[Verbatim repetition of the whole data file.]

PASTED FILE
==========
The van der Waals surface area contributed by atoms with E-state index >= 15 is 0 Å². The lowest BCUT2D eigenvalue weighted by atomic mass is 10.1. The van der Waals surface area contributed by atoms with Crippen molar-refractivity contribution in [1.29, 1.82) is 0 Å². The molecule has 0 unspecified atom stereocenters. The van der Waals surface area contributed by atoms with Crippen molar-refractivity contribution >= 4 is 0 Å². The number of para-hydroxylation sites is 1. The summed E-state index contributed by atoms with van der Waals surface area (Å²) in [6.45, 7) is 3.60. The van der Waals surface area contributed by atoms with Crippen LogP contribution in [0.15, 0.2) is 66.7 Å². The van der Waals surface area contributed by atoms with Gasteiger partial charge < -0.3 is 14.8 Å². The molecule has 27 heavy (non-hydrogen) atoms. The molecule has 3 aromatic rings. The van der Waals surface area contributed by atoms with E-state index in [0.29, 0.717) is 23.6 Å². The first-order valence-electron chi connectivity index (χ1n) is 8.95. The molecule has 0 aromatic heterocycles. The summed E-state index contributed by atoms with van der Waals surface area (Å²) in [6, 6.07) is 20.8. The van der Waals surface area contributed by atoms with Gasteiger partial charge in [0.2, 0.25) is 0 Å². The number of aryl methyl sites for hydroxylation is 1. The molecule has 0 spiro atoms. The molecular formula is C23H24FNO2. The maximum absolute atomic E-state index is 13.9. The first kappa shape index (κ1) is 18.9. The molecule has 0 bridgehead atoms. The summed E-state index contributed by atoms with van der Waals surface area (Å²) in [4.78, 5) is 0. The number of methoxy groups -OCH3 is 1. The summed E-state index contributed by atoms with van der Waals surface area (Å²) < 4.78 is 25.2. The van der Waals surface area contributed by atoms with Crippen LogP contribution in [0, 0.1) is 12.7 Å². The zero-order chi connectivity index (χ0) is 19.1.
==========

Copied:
The van der Waals surface area contributed by atoms with E-state index >= 15 is 0 Å². The lowest BCUT2D eigenvalue weighted by atomic mass is 10.1. The van der Waals surface area contributed by atoms with Crippen molar-refractivity contribution in [1.29, 1.82) is 0 Å². The molecule has 0 unspecified atom stereocenters. The van der Waals surface area contributed by atoms with Crippen molar-refractivity contribution >= 4 is 0 Å². The number of para-hydroxylation sites is 1. The summed E-state index contributed by atoms with van der Waals surface area (Å²) in [6.45, 7) is 3.60. The van der Waals surface area contributed by atoms with Crippen LogP contribution in [0.15, 0.2) is 66.7 Å². The van der Waals surface area contributed by atoms with Gasteiger partial charge < -0.3 is 14.8 Å². The molecule has 27 heavy (non-hydrogen) atoms. The molecule has 3 aromatic rings. The van der Waals surface area contributed by atoms with E-state index in [0.29, 0.717) is 23.6 Å². The first-order valence-electron chi connectivity index (χ1n) is 8.95. The molecule has 0 aromatic heterocycles. The summed E-state index contributed by atoms with van der Waals surface area (Å²) in [6, 6.07) is 20.8. The van der Waals surface area contributed by atoms with Gasteiger partial charge in [0.2, 0.25) is 0 Å². The number of aryl methyl sites for hydroxylation is 1. The molecule has 0 spiro atoms. The molecular formula is C23H24FNO2. The maximum absolute atomic E-state index is 13.9. The first kappa shape index (κ1) is 18.9. The molecule has 0 bridgehead atoms. The summed E-state index contributed by atoms with van der Waals surface area (Å²) in [4.78, 5) is 0. The number of methoxy groups -OCH3 is 1. The summed E-state index contributed by atoms with van der Waals surface area (Å²) < 4.78 is 25.2. The van der Waals surface area contributed by atoms with Crippen LogP contribution in [0, 0.1) is 12.7 Å². The zero-order chi connectivity index (χ0) is 19.1.